Needlewood, Needle Hakea, Silver Needlewood, Silver Needle Bush, Pin Bush, Booldoobah, Kuloa, Kulua, Kuluva, Needle Bush, Uri, Water Tree.
Hakea leucoptera, Hakea leucocephala.
Leucoptera, from Greek leucos, white and pteron, wing, referring to ashy-white seed wings (although they may be brownish-grey). Common name refers to leaves which have very sharp points.
Up to 5m.
Presence in Australia
Noted south-west of the Olympic Highway, in the areas Simmons Creek-North west Culcairn; Burrumbuttock-West Hume; Long Plain-West Hume and Urana-Rand-Corowa.
This specie has been identified in the following Australian states: Qld, NSW, ACT, Vic, SA, NT, WA.
Coarse-textured soils. Individual trees or dense thickets of shrubby plants.
Small tree to about 5m high or bushy shrub to about 2m high. Open-branched crown, straight, rigid branches and rigid cylindrical leaves 2-9cm long.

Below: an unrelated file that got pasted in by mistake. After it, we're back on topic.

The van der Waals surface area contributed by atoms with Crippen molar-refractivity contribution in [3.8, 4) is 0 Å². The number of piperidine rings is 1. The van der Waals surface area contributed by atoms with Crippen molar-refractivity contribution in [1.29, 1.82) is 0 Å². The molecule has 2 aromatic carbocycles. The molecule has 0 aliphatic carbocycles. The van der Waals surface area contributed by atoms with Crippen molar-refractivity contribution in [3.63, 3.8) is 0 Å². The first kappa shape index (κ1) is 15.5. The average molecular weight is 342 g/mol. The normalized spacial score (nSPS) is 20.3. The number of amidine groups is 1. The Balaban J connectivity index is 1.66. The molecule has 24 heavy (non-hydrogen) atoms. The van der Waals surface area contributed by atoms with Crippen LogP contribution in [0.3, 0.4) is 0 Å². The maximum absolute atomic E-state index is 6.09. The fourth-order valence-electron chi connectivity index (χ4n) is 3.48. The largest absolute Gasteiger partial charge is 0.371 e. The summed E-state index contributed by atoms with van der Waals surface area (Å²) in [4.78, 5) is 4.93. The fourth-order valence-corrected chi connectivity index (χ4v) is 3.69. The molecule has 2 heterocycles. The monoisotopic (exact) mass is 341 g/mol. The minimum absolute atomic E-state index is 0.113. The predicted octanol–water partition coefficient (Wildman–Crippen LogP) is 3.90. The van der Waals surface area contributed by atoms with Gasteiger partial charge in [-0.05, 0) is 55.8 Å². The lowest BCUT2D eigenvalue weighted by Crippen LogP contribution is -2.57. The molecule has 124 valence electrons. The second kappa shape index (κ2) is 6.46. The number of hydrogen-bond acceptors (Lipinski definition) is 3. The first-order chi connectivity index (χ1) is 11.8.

Distinguish from Hooked Needlewood (H. tephrosperma) by its silvery leaves with straight points and glabrous flowers.
Tolerates relatively heavy soil and partial shade. Hardy and moderately frost tolerant.
Creamy white, late spring-summer. Sometimes profuse.
Throughout year, as seeds generally retained.
From fresh seed (±300 viable seeds per gram) which generally germinate in 3-6 weeks. Suitable for direct seeding into pots (2 seeds per pot) or into field.
Timber reddish-brown, close-grained, hard and tough, with small oak-like appearance. Used in small turnery work, and takes good polish. Smoking pipes were made from roots.
Good habitat. Flowers are a nectar source for native birds and insects. Foliage good nesting sites for small birds.
Roots a source of water. Roots dug up and one end placed in slow fire, forcing water out other end.
Ornamental. Decorative woody fruit. Plant in full sun. Adaptable in cultivation.
Light producer of fair quality honey.